Peninsula Dining Update: Say Aloha to Hawaiian Food in Downtown San Carlos
Downtown San Carlos may never be Waikiki Beach, but there's something trade winds lately. Longtime friends and native Hawaiians Noelani Maestrini and Bradley Wills finally realized their dream of bringing a taste of home to the Peninsula with the opening of Noelani's, in the former Morty's space. J.C. Sazo, Jr. serves as the chef after time at San Mateo's highly regarded All Spice. The menu features both pupus (Hawaiian for appetizers) and "small kine plates" that rarely rise above $13. Start with the ahi tuna "kaka'ako" nachos on taro chips and some shoyu-style ahi poke, then move on to macadamia nut-crusted mahi mahi or a guava-marinated skirt steak. Noelani's is both a restaurant and bar and lounge, hence tiki drinks play a pivotal role. Mai tais are everywhere, but also consider the "Islands meets Cancun" guava margarita, or share the epic Fish Bowl with your friends. 1037 Laurel St., San Carlos; (650) 394-8169.
Mike Koozmin/The S.F. Examiner Noelani's in San Carlos
Plaza Rizal is now frying lumpia and sizzling a pork chop platter topped with mushroom gravy. The new Filipino restaurant focuses on the cuisine's comfort classics. Think hearty, meat-heavy offerings like the classic pork adobo and bihon, a rice noodle dish with chicken, pork, shrimp, and Chinese sausage wrapped in banana leaves. Most of the menu involves sizzling plates or silogs (a protein, fried egg, and garlic rice, sort of a Filipino "meat and three"), and almost everything is under $10. For dessert, try halo halo ice cream and ube leche (purple yam) flan. 950 King Dr., Daly City; (650) 754- 6988.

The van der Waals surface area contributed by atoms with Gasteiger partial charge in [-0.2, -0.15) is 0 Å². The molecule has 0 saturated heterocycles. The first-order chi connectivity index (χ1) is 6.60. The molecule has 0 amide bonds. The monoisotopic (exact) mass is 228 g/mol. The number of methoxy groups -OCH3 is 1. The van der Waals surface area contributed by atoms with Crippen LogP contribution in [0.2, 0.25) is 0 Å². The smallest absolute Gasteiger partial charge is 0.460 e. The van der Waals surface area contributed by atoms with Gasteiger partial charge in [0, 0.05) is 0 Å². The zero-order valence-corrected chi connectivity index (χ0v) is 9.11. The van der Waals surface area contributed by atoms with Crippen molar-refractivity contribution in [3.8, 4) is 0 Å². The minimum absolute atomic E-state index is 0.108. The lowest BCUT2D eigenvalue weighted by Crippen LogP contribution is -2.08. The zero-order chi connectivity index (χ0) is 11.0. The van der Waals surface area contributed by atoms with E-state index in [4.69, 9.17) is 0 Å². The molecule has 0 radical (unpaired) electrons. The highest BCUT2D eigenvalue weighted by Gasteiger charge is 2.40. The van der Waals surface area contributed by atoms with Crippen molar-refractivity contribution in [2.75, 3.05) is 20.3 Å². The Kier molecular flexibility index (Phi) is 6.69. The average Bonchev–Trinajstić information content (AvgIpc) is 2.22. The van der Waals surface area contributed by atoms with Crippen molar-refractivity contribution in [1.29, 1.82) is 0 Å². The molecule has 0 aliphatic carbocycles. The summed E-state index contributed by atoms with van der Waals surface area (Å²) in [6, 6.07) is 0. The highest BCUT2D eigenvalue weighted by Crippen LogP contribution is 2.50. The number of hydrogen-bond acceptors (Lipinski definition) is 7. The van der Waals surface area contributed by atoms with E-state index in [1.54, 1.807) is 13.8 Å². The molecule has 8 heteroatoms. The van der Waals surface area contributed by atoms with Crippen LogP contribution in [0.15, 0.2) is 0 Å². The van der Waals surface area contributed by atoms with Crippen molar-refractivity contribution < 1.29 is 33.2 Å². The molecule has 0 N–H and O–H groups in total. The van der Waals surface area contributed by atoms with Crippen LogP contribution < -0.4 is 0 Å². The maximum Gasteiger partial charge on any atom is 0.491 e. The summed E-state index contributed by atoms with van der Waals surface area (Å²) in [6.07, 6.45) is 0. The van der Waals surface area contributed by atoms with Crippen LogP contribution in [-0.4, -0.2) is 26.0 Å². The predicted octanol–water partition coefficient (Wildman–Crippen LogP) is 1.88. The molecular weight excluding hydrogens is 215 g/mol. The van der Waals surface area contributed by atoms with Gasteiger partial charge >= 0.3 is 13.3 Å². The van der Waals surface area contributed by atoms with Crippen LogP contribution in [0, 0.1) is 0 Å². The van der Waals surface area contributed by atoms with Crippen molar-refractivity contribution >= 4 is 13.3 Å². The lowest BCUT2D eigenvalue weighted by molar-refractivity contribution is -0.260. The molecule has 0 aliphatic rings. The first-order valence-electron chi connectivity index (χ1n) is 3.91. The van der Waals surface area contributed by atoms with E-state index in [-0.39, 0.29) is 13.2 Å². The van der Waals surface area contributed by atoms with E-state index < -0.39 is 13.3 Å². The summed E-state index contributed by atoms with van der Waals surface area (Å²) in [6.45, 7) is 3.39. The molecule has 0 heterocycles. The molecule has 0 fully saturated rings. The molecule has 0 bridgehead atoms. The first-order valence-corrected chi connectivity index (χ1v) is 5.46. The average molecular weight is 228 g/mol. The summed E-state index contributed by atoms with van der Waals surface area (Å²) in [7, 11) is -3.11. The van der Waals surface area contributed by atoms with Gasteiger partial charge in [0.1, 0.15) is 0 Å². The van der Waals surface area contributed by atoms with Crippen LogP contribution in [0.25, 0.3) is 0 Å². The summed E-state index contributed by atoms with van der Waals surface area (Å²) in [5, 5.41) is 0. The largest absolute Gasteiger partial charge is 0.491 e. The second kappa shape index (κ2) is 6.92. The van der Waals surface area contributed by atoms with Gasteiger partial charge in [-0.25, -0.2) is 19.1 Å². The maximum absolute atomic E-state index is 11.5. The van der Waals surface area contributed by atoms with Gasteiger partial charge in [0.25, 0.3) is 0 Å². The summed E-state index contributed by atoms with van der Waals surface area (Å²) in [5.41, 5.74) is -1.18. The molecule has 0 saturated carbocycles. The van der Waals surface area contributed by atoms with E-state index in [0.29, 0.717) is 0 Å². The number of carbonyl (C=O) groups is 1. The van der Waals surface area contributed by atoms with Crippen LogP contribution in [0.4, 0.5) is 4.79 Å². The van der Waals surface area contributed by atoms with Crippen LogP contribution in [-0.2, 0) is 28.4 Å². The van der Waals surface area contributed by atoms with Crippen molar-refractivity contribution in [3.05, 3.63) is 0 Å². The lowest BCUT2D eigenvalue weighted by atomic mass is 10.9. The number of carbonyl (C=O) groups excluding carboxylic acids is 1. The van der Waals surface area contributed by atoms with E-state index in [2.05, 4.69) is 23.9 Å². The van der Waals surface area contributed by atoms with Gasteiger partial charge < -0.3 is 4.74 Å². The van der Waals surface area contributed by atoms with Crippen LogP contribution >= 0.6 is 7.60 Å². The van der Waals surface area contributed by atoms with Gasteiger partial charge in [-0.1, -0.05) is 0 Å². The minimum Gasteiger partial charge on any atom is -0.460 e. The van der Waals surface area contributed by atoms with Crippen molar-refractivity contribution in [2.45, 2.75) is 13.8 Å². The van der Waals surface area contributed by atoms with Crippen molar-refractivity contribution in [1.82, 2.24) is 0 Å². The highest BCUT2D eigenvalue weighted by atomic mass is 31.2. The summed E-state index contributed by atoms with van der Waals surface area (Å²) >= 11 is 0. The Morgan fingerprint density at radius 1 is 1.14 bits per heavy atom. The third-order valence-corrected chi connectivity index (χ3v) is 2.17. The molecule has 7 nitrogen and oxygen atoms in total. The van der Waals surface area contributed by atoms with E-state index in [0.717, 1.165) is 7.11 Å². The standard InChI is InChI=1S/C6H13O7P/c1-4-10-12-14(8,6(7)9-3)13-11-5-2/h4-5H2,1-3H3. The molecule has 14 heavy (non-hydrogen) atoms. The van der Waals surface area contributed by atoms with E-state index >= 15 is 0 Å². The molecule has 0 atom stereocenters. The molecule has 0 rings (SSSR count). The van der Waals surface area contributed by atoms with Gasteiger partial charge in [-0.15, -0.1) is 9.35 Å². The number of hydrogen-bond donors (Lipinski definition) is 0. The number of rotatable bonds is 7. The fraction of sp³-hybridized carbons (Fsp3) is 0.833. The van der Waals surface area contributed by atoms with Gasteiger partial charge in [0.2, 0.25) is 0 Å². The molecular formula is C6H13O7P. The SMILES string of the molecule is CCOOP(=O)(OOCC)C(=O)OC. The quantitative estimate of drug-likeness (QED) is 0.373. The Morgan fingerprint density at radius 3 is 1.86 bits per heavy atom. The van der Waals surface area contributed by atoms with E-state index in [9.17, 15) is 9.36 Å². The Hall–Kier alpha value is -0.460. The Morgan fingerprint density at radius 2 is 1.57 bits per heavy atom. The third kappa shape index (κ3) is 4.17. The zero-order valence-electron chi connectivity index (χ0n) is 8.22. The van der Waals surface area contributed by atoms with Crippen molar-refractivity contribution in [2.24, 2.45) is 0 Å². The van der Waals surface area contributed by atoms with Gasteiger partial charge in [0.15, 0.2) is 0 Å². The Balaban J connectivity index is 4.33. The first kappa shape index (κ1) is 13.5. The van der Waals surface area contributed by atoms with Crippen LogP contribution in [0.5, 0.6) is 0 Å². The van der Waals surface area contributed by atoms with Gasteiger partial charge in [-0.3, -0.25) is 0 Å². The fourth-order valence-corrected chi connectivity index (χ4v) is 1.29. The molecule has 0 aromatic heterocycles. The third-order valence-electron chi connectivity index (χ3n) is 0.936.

This has been a sweet summer in Palo Alto, what with all the ice cream parlors, candy shops, bakeries, and chocolate boutiques that have opened over the past few months. One of the new chocolate shops is a Berkeley legend that decided it was time to branch out into Cardinal territory. Alegio Chocolate serves truffles and chocolate bars crafted by Claudio Corallo and Enric Rovira, two of the most esteemed chocolatiers in the world. Even the late Steve Jobs used to drive from Palo Alto to Berkeley just for these chocolates. The range of flavors makes choosing one daunting. Are you a heat seeker looking for a habanero truffle, or more of the type that goes for a forceful 90% dark cacao from Ecquador? The factory also offers a 45-minute tour for the truly devoted. 522 Bryant St., Palo Alto; (650) 324- 4500.